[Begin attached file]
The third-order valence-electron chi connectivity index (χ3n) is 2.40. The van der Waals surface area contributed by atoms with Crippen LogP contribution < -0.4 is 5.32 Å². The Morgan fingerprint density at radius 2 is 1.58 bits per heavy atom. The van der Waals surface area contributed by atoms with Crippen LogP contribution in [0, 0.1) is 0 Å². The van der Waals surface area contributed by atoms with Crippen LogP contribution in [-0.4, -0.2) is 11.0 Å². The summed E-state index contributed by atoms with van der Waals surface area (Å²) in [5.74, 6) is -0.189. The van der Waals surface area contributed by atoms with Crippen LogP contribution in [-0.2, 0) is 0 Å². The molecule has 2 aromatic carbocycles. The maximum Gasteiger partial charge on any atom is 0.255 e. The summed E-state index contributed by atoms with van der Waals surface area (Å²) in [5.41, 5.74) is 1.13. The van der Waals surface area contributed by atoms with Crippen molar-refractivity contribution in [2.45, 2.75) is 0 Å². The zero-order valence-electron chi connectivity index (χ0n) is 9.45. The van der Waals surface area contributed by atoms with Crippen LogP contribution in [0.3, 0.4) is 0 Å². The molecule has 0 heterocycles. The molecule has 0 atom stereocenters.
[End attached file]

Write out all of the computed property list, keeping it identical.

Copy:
The third-order valence-electron chi connectivity index (χ3n) is 2.40. The van der Waals surface area contributed by atoms with Crippen LogP contribution < -0.4 is 5.32 Å². The Morgan fingerprint density at radius 2 is 1.58 bits per heavy atom. The van der Waals surface area contributed by atoms with Crippen LogP contribution in [0, 0.1) is 0 Å². The van der Waals surface area contributed by atoms with Crippen LogP contribution in [-0.4, -0.2) is 11.0 Å². The summed E-state index contributed by atoms with van der Waals surface area (Å²) in [5.74, 6) is -0.189. The van der Waals surface area contributed by atoms with Crippen LogP contribution in [-0.2, 0) is 0 Å². The molecule has 2 aromatic carbocycles. The maximum Gasteiger partial charge on any atom is 0.255 e. The summed E-state index contributed by atoms with van der Waals surface area (Å²) in [5.41, 5.74) is 1.13. The van der Waals surface area contributed by atoms with Crippen molar-refractivity contribution in [2.45, 2.75) is 0 Å². The zero-order valence-electron chi connectivity index (χ0n) is 9.45. The van der Waals surface area contributed by atoms with Crippen LogP contribution in [0.3, 0.4) is 0 Å². The molecule has 0 heterocycles. The molecule has 0 atom stereocenters.